Cavitation bubble interaction with compliant structures on a microscale: a contribution to the understanding of bacterial cell lysis by cavitation treatment

date: 14.06.2022

category: Sporočila za javnost


Researchers at FME UL have published an article in which Microbubble collapse in vicinity of a bacterial cell is investigated numerically. Asist. raz. Jure Zevnik and prof. dr. Matevž Dular published the article Cavitation bubble interaction with compliant structures on a microscale: A contribution to the understanding of bacterial cell lysis by cavitation treatment in Ultrasonic Sonochemistry (IF: 7.491).

Numerous studies have already shown that the process of cavitation can be successfully used for water treatment and eradication of bacteria. However, most of the relevant studies are being conducted on a macro scale, so the understanding of the processes at a fundamental level remains poor. In attempt to further elucidate the process of cavitation-assisted water treatment on a scale of a single bubble, the present paper numerically addresses interaction between a collapsing microbubble and a nearby compliant structure, that mechanically and structurally resembles a bacterial cell.


A schematic representation of the considered setup – an initially stable microbubble (left) in vicinity of a freely submerged spherical bacterial cell (right).

A fluid–structure interaction methodology is employed, where compressible multiphase flow is considered and the bacterial cell wall is modeled as a multi-layered shell structure. Simulations are performed for two selected model structures, each resembling the main structural features of Gram-negative and Gram-positive bacterial cell envelopes. The contribution of two independent dimensionless geometric parameters is investigated, namely the bubble-cell distance δ and their size ratio ς. Three characteristic modes of bubble collapse dynamics and four modes of spatiotemporal occurrence of peak local stresses in the bacterial cell membrane are identified throughout the parameter space considered. The former range from the development of a weak and thin jet away from the cell to spherical bubble collapses.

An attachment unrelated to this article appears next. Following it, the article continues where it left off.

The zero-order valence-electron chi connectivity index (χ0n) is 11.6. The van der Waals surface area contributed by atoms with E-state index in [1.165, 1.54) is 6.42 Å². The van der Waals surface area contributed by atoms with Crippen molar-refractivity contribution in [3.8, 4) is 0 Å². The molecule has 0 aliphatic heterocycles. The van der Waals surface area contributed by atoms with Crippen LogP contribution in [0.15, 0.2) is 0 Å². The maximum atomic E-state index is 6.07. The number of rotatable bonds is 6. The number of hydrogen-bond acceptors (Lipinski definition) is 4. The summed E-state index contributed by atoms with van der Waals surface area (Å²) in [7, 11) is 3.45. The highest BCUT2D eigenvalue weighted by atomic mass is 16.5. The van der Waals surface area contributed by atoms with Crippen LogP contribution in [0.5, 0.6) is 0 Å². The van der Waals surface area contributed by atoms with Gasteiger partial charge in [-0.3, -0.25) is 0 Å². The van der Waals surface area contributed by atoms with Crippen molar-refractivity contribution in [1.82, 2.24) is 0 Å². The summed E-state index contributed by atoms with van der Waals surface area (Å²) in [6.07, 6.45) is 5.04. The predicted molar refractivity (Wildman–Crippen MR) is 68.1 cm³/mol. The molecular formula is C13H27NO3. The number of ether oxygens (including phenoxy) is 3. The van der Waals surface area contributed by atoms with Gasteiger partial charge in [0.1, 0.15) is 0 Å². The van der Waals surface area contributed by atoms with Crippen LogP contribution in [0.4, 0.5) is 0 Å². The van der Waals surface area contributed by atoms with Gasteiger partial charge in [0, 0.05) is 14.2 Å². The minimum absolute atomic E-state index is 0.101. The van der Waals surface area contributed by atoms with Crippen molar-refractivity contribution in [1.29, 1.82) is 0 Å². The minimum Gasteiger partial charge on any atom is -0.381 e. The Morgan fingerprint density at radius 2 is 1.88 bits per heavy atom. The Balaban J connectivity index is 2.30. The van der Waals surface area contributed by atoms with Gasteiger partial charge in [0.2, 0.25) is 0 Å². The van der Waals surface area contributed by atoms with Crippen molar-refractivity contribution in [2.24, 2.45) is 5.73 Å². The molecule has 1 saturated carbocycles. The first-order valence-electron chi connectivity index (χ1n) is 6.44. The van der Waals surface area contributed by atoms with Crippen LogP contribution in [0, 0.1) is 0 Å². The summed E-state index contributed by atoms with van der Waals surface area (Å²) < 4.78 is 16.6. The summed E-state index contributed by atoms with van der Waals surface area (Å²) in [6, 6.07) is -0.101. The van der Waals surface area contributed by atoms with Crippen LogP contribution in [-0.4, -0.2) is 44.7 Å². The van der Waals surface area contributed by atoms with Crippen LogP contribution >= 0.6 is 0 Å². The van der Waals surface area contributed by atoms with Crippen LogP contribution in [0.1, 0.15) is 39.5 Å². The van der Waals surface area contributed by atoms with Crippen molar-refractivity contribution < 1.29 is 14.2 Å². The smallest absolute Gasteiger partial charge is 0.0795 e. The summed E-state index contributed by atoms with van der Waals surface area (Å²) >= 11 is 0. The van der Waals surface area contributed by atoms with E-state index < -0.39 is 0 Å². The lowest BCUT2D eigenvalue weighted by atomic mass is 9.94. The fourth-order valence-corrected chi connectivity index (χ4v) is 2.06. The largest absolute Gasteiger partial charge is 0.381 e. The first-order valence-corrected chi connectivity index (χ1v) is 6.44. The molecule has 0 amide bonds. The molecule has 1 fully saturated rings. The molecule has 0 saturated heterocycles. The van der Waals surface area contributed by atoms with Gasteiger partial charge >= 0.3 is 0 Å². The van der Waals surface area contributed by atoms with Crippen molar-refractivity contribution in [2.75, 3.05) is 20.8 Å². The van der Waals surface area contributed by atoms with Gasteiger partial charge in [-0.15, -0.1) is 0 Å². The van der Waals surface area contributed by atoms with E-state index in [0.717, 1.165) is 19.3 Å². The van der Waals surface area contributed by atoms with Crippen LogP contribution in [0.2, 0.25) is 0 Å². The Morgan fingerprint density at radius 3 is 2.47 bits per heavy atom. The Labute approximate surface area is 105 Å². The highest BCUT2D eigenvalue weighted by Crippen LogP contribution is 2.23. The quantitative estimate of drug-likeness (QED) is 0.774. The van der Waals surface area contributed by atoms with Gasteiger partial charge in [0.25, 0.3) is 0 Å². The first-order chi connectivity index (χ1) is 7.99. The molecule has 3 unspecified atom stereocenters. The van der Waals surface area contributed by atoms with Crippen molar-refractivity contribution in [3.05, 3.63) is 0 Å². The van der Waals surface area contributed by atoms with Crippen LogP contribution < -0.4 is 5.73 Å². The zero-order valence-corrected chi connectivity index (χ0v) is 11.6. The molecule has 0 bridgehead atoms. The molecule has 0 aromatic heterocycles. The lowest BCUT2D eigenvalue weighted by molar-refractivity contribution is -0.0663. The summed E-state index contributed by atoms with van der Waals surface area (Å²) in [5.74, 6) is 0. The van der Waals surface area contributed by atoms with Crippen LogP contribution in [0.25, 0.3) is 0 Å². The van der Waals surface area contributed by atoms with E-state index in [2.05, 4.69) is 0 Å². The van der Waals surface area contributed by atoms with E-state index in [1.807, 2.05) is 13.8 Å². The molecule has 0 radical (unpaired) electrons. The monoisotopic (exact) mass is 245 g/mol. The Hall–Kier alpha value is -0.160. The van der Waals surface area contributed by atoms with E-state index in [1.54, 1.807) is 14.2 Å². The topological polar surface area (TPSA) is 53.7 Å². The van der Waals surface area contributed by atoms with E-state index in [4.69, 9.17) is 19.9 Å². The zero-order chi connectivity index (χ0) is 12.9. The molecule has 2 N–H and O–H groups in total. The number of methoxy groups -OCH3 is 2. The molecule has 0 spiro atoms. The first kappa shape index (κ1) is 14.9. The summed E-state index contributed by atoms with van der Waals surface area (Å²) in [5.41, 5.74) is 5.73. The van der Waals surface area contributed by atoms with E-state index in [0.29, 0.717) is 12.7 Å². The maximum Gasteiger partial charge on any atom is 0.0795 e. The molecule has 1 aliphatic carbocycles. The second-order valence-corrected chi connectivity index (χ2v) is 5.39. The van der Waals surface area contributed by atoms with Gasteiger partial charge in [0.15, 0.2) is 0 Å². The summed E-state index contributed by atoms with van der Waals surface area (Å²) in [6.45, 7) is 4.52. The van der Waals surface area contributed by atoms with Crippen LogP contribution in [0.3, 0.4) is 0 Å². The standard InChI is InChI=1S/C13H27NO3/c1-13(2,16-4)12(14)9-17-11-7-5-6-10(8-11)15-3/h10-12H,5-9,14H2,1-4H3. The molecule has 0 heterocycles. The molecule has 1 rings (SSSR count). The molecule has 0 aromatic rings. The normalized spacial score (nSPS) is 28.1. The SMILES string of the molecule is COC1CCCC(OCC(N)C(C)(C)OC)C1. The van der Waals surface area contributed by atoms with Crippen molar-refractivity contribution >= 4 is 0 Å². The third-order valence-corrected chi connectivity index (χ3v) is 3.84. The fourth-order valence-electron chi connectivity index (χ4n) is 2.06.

Pressure (top) and velocity (bottom) contours along with bubble (left) and bacterial cell (right) shape progression for a sample case that resembles bubble collapse mode J - weak jet away from the bacterium: Gram-positive model organism, ς = 1, and δ = 1.01.


Peak values of stresses in the inner cell membrane across the considered parameter space δ-ς, as predicted by the numerical model for a) Gram-negative and b) Gram-positive model organism. Solid black lines represent the interpolated peak stress contours with spacing of 1 MPa and both bold lines the estimated contours at the membrane poration threshold of 20 MPa.

The results show that local stresses arising from bubble-induced loads can exceed poration thresholds of cell membranes and that bacterial cell damage could be explained solely by mechanical effects in absence of thermal and chemical ones. Based on this, the damage potential of a single microbubble for bacteria eradication is estimated, showing a higher resistance of the Gram-positive model organism to the nearby bubble collapse. Microstreaming is identified as the primary mechanical mechanism of bacterial cell damage, which in certain cases may be enhanced by the occurrence of shock waves during bubble collapse. The results are also discussed in the scope of bacteria eradication by cavitation treatment on a macro scale, where processes of hydrodynamic and ultrasonic cavitation are being employed.

Link to the article:


Estimated critical non-dimensional bubble-bacterium distances δ* (solid black line) for poration of the inner cell membrane in relation to the bubble-bacterium size ratio ϛ. Regions in δ-ϛ parameter space where membrane poration threshold is exceeded are given for both Gram-negative (blue fill) and Gram-positive (orange fill) model cell.

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